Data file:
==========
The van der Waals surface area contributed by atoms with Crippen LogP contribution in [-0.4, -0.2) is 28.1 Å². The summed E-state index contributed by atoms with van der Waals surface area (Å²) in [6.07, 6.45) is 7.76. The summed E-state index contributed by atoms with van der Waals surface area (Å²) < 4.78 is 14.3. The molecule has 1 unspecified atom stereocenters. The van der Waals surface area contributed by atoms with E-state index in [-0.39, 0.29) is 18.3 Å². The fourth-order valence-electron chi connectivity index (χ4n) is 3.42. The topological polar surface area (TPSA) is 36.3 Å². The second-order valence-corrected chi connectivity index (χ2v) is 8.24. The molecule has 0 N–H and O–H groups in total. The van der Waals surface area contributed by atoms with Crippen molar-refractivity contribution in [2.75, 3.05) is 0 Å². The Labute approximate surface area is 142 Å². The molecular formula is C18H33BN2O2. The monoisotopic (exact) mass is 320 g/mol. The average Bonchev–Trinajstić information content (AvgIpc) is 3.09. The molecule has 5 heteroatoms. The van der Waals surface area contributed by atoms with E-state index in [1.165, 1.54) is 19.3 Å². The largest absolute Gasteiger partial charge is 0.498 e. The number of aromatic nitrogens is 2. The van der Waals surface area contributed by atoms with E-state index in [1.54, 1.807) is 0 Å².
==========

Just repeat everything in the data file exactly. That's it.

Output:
The van der Waals surface area contributed by atoms with Crippen LogP contribution in [-0.4, -0.2) is 28.1 Å². The summed E-state index contributed by atoms with van der Waals surface area (Å²) in [6.07, 6.45) is 7.76. The summed E-state index contributed by atoms with van der Waals surface area (Å²) < 4.78 is 14.3. The molecule has 1 unspecified atom stereocenters. The van der Waals surface area contributed by atoms with E-state index in [-0.39, 0.29) is 18.3 Å². The fourth-order valence-electron chi connectivity index (χ4n) is 3.42. The topological polar surface area (TPSA) is 36.3 Å². The second-order valence-corrected chi connectivity index (χ2v) is 8.24. The molecule has 0 N–H and O–H groups in total. The van der Waals surface area contributed by atoms with Crippen molar-refractivity contribution in [2.75, 3.05) is 0 Å². The Labute approximate surface area is 142 Å². The molecular formula is C18H33BN2O2. The monoisotopic (exact) mass is 320 g/mol. The average Bonchev–Trinajstić information content (AvgIpc) is 3.09. The molecule has 5 heteroatoms. The van der Waals surface area contributed by atoms with E-state index in [1.165, 1.54) is 19.3 Å². The largest absolute Gasteiger partial charge is 0.498 e. The number of aromatic nitrogens is 2. The van der Waals surface area contributed by atoms with E-state index in [1.54, 1.807) is 0 Å².